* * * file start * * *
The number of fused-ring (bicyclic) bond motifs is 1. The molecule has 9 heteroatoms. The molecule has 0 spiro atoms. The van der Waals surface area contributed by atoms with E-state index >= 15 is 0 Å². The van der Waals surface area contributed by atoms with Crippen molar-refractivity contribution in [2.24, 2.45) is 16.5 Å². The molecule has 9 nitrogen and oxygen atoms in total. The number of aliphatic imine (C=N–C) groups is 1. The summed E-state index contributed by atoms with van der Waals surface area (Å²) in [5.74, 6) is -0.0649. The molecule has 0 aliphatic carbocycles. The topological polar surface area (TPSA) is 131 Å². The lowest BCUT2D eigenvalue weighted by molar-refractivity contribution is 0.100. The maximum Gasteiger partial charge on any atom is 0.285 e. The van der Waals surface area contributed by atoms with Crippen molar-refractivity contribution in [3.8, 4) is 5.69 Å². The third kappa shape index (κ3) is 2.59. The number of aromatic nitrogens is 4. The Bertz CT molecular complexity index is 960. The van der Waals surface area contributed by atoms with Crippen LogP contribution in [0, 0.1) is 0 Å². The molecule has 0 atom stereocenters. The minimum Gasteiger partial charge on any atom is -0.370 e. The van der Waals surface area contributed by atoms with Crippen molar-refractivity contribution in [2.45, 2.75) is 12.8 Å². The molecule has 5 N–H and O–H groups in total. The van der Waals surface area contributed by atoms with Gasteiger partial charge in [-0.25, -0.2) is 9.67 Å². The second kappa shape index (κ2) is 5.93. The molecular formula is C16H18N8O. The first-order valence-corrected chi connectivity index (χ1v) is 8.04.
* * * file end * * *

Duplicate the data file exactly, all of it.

The number of fused-ring (bicyclic) bond motifs is 1. The molecule has 9 heteroatoms. The molecule has 0 spiro atoms. The van der Waals surface area contributed by atoms with E-state index >= 15 is 0 Å². The van der Waals surface area contributed by atoms with Crippen molar-refractivity contribution in [2.24, 2.45) is 16.5 Å². The molecule has 9 nitrogen and oxygen atoms in total. The number of aliphatic imine (C=N–C) groups is 1. The summed E-state index contributed by atoms with van der Waals surface area (Å²) in [5.74, 6) is -0.0649. The molecule has 0 aliphatic carbocycles. The topological polar surface area (TPSA) is 131 Å². The lowest BCUT2D eigenvalue weighted by molar-refractivity contribution is 0.100. The maximum Gasteiger partial charge on any atom is 0.285 e. The van der Waals surface area contributed by atoms with Crippen molar-refractivity contribution in [3.8, 4) is 5.69 Å². The third kappa shape index (κ3) is 2.59. The number of aromatic nitrogens is 4. The Bertz CT molecular complexity index is 960. The van der Waals surface area contributed by atoms with Crippen LogP contribution in [0, 0.1) is 0 Å². The molecule has 0 atom stereocenters. The minimum Gasteiger partial charge on any atom is -0.370 e. The van der Waals surface area contributed by atoms with Crippen molar-refractivity contribution in [2.45, 2.75) is 12.8 Å². The molecule has 5 N–H and O–H groups in total. The van der Waals surface area contributed by atoms with Gasteiger partial charge in [-0.25, -0.2) is 9.67 Å². The second kappa shape index (κ2) is 5.93. The molecular formula is C16H18N8O. The first-order valence-corrected chi connectivity index (χ1v) is 8.04.